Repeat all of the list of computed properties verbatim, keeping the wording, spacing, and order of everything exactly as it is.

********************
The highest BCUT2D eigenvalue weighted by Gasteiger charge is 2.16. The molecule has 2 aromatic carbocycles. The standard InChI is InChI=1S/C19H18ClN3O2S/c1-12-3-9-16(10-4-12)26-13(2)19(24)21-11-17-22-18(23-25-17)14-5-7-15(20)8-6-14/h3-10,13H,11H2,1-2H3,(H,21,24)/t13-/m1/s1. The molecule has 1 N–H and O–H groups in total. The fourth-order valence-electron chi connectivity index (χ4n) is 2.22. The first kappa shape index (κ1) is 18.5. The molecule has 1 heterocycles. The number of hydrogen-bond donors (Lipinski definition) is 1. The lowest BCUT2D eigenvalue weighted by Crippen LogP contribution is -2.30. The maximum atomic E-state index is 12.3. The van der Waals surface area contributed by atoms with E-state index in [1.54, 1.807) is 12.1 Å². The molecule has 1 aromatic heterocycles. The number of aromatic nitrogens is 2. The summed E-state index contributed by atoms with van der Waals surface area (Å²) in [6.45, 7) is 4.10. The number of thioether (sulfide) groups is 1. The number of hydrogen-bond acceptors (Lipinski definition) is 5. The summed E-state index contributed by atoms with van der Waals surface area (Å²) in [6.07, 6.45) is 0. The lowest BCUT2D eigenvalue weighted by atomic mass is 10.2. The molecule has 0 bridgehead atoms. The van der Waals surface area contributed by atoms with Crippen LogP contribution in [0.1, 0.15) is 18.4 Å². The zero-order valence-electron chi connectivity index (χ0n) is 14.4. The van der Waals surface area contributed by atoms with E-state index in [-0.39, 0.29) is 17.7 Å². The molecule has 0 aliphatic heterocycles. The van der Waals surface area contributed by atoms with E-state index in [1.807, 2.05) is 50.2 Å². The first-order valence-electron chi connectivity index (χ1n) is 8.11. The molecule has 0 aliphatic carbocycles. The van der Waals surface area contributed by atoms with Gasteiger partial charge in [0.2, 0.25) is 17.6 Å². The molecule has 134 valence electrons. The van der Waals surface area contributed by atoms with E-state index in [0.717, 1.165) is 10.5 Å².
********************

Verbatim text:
The highest BCUT2D eigenvalue weighted by Gasteiger charge is 2.16. The molecule has 2 aromatic carbocycles. The standard InChI is InChI=1S/C19H18ClN3O2S/c1-12-3-9-16(10-4-12)26-13(2)19(24)21-11-17-22-18(23-25-17)14-5-7-15(20)8-6-14/h3-10,13H,11H2,1-2H3,(H,21,24)/t13-/m1/s1. The molecule has 1 N–H and O–H groups in total. The fourth-order valence-electron chi connectivity index (χ4n) is 2.22. The first kappa shape index (κ1) is 18.5. The molecule has 1 heterocycles. The number of hydrogen-bond donors (Lipinski definition) is 1. The lowest BCUT2D eigenvalue weighted by Crippen LogP contribution is -2.30. The maximum atomic E-state index is 12.3. The van der Waals surface area contributed by atoms with E-state index in [1.54, 1.807) is 12.1 Å². The molecule has 1 aromatic heterocycles. The number of aromatic nitrogens is 2. The summed E-state index contributed by atoms with van der Waals surface area (Å²) in [6.45, 7) is 4.10. The number of thioether (sulfide) groups is 1. The number of hydrogen-bond acceptors (Lipinski definition) is 5. The summed E-state index contributed by atoms with van der Waals surface area (Å²) in [6.07, 6.45) is 0. The lowest BCUT2D eigenvalue weighted by atomic mass is 10.2. The molecule has 0 bridgehead atoms. The van der Waals surface area contributed by atoms with Crippen LogP contribution in [0.1, 0.15) is 18.4 Å². The zero-order valence-electron chi connectivity index (χ0n) is 14.4. The van der Waals surface area contributed by atoms with E-state index in [-0.39, 0.29) is 17.7 Å². The molecule has 0 aliphatic heterocycles. The van der Waals surface area contributed by atoms with E-state index in [1.807, 2.05) is 50.2 Å². The first-order valence-electron chi connectivity index (χ1n) is 8.11. The molecule has 0 aliphatic carbocycles. The van der Waals surface area contributed by atoms with Gasteiger partial charge in [0.2, 0.25) is 17.6 Å². The molecule has 134 valence electrons. The van der Waals surface area contributed by atoms with E-state index in [0.717, 1.165) is 10.5 Å².